Rodman’s over-the-top public persona, which is in strong contrast with his generally shy and respectful one on one personality, can overshadow his actual contribution to the game, and I’m impressed that the committee saw past all that to include D-Rod. He was one of the five most important players on five different NBA championship teams, playing small forward off the bench for the Detroit Pistons in the late ’80s and then changing sides and winning three more rings as the starting power forward for the late ’90s Chicago Bulls. In that span he defended everyone from Magic Johnson and Michael Jordan to Tim Duncan and Shaquille O’Neal, and while nobody shuts down those stars, Dennis’s teams did win most of those matchups. Not many players can honestly say that they were on the winning end most of the time against the best players in league history.

Chris Mullin is one of the most unique NBA stars of his generation. Bob Ryan, the esteemed Boston sportswriter, once referred to Mullin as the NBA’s answer to the change-up pitch. Chris did everything off-speed. He defended (well) with positioning, physicality, and quick-hands. He ran the break without great speed and shot the ball over 50% for his career without being able to get to the rim consistently. In his best years in the early ’90s, Mullin scored at will against dominant defenders like Scottie Pippen, Dennis Rodman, and Derrick McKey. Standard defensive skills, even at the very highest levels, just didn’t work against Mullin’s array of quick hitting deep shots, interior flip shots, and mid-range foot fakes, spins, and pull-ups. He was like a half-speed, left-handed Kobe Bryant with no lift and better touch. You can’t gameplan for that.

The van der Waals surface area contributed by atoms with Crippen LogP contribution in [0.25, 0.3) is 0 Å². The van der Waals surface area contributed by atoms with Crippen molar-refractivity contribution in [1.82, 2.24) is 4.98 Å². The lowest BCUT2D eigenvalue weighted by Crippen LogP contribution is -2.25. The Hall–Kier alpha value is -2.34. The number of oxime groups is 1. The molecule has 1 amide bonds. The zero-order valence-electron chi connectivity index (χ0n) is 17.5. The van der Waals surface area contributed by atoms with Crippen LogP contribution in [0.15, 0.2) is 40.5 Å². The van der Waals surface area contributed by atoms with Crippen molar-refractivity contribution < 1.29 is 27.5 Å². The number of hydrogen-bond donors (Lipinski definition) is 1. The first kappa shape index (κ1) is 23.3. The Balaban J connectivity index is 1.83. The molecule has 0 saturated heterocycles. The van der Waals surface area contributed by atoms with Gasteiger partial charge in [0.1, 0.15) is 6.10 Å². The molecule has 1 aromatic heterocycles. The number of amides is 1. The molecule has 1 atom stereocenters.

Chris was beloved in his hometown, New York City, where he starred for St. John’s Universiry (Go Red Storm!) and helped bring the team to two Final Four appearances in the NCAA Tournament. He teamed with the NBA’s #2 All-Time assist deliverer, Mark Jackson, in a dynamic and explosive scoring combo. In 1984, playing with Michael Jordan and Patrick Ewing on a team coached by Bobby Knight, Chris won the last Olympic gold medal a USA amateur basketball team would ever bring home.

Drafted #7 overall by the Golden State Warriors (in hindsight he should have been no later than 3rd – behind only Karl Malone and Patrick Ewing who are both also in the HoF), Mullin would go on to star next to another elite point guard in Tim Hardaway. Along with shooting guard Mitch Richmond, Tim and Chris would form the one of the most phenomenal perimeter scoring trios in league history, nicknamed Run T(im)M(itch)C(hris). The Run TMC Warriors had a few memorable playoff runs but never had the rebounding or interior defensive help to compete with the more well-rounded Lakers, Trailblazers, and Suns, yet they were one of the most fun teams to watch that you could find.

Initially fame and excess got the better of Mullin, but he quickly righted his own ship, checking himself voluntarily into a rehab facility and rededicating himself to his craft. In 1992 the Olympic team once again selected Chris to represent the USA along side Michael Jordan and Patrick Ewing, this time on the legendary Dream Team. Chris served along side Larry Bird as a designated zone buster, punishing teams for playing zone defense and leaving him open outside the three point line. Mullin acquitted himself well and fit it on the greatest basketball team of all time, winning his second Olympic gold medal and making his mark on the international scene to go with his indelible work in the NCAA and NBA.